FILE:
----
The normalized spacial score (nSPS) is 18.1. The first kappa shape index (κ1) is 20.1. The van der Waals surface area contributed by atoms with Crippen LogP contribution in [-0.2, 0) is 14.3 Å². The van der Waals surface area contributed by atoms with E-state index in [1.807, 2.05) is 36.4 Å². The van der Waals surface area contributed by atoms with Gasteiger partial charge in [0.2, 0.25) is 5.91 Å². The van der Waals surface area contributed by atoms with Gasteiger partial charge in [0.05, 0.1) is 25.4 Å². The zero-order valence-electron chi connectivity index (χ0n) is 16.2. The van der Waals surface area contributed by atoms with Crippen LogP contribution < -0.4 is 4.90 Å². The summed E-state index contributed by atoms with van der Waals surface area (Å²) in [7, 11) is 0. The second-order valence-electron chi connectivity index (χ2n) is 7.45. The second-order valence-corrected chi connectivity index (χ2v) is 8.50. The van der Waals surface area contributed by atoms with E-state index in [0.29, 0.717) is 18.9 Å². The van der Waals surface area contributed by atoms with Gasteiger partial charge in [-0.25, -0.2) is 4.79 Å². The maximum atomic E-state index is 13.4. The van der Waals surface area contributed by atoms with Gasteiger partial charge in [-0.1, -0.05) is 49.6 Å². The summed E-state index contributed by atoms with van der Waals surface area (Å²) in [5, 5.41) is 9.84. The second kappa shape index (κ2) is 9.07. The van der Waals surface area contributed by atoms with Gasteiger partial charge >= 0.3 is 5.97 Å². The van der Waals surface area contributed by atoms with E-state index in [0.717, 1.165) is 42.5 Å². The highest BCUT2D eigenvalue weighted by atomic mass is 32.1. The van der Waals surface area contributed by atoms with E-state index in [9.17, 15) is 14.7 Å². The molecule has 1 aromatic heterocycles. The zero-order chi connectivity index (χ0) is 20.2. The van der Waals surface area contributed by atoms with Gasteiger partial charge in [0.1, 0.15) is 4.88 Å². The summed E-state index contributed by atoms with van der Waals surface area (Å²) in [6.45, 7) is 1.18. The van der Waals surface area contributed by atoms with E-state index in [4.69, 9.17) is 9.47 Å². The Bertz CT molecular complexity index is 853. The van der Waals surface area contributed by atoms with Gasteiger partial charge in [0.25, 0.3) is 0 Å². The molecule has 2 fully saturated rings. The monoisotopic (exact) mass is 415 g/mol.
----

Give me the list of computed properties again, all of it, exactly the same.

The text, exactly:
The normalized spacial score (nSPS) is 18.1. The first kappa shape index (κ1) is 20.1. The van der Waals surface area contributed by atoms with Crippen LogP contribution in [-0.2, 0) is 14.3 Å². The van der Waals surface area contributed by atoms with E-state index in [1.807, 2.05) is 36.4 Å². The van der Waals surface area contributed by atoms with Gasteiger partial charge in [0.2, 0.25) is 5.91 Å². The van der Waals surface area contributed by atoms with Gasteiger partial charge in [0.05, 0.1) is 25.4 Å². The zero-order valence-electron chi connectivity index (χ0n) is 16.2. The van der Waals surface area contributed by atoms with Crippen LogP contribution < -0.4 is 4.90 Å². The summed E-state index contributed by atoms with van der Waals surface area (Å²) in [7, 11) is 0. The second-order valence-electron chi connectivity index (χ2n) is 7.45. The second-order valence-corrected chi connectivity index (χ2v) is 8.50. The van der Waals surface area contributed by atoms with E-state index in [0.29, 0.717) is 18.9 Å². The van der Waals surface area contributed by atoms with Gasteiger partial charge in [-0.25, -0.2) is 4.79 Å². The maximum atomic E-state index is 13.4. The van der Waals surface area contributed by atoms with Gasteiger partial charge in [-0.1, -0.05) is 49.6 Å². The summed E-state index contributed by atoms with van der Waals surface area (Å²) in [5, 5.41) is 9.84. The second kappa shape index (κ2) is 9.07. The van der Waals surface area contributed by atoms with Gasteiger partial charge >= 0.3 is 5.97 Å². The van der Waals surface area contributed by atoms with E-state index in [0.717, 1.165) is 42.5 Å². The highest BCUT2D eigenvalue weighted by atomic mass is 32.1. The van der Waals surface area contributed by atoms with E-state index in [9.17, 15) is 14.7 Å². The molecule has 1 aromatic heterocycles. The zero-order chi connectivity index (χ0) is 20.2. The van der Waals surface area contributed by atoms with Gasteiger partial charge in [0.1, 0.15) is 4.88 Å². The summed E-state index contributed by atoms with van der Waals surface area (Å²) in [6.45, 7) is 1.18. The van der Waals surface area contributed by atoms with E-state index in [4.69, 9.17) is 9.47 Å². The Bertz CT molecular complexity index is 853. The van der Waals surface area contributed by atoms with Gasteiger partial charge in [0.25, 0.3) is 0 Å². The molecule has 2 fully saturated rings. The monoisotopic (exact) mass is 415 g/mol.